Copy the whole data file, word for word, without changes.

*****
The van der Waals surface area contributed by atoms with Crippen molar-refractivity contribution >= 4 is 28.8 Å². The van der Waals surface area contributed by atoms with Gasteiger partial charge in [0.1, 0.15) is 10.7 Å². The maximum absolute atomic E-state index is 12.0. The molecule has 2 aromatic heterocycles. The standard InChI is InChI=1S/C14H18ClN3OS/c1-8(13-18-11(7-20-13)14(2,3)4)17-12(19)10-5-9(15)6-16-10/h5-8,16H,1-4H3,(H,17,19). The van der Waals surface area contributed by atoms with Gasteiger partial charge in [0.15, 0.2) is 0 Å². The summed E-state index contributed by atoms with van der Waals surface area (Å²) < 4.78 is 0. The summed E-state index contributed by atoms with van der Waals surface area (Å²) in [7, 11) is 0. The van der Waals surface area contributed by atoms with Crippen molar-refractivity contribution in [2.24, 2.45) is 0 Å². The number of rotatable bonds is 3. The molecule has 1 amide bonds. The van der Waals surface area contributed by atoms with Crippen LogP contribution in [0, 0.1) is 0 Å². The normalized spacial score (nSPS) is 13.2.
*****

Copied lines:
The van der Waals surface area contributed by atoms with Crippen molar-refractivity contribution >= 4 is 28.8 Å². The van der Waals surface area contributed by atoms with Gasteiger partial charge in [0.1, 0.15) is 10.7 Å². The maximum absolute atomic E-state index is 12.0. The molecule has 2 aromatic heterocycles. The standard InChI is InChI=1S/C14H18ClN3OS/c1-8(13-18-11(7-20-13)14(2,3)4)17-12(19)10-5-9(15)6-16-10/h5-8,16H,1-4H3,(H,17,19). The van der Waals surface area contributed by atoms with Gasteiger partial charge in [0.15, 0.2) is 0 Å². The summed E-state index contributed by atoms with van der Waals surface area (Å²) < 4.78 is 0. The summed E-state index contributed by atoms with van der Waals surface area (Å²) in [7, 11) is 0. The van der Waals surface area contributed by atoms with Crippen molar-refractivity contribution in [2.24, 2.45) is 0 Å². The number of rotatable bonds is 3. The molecule has 1 amide bonds. The van der Waals surface area contributed by atoms with Crippen LogP contribution in [0, 0.1) is 0 Å². The normalized spacial score (nSPS) is 13.2.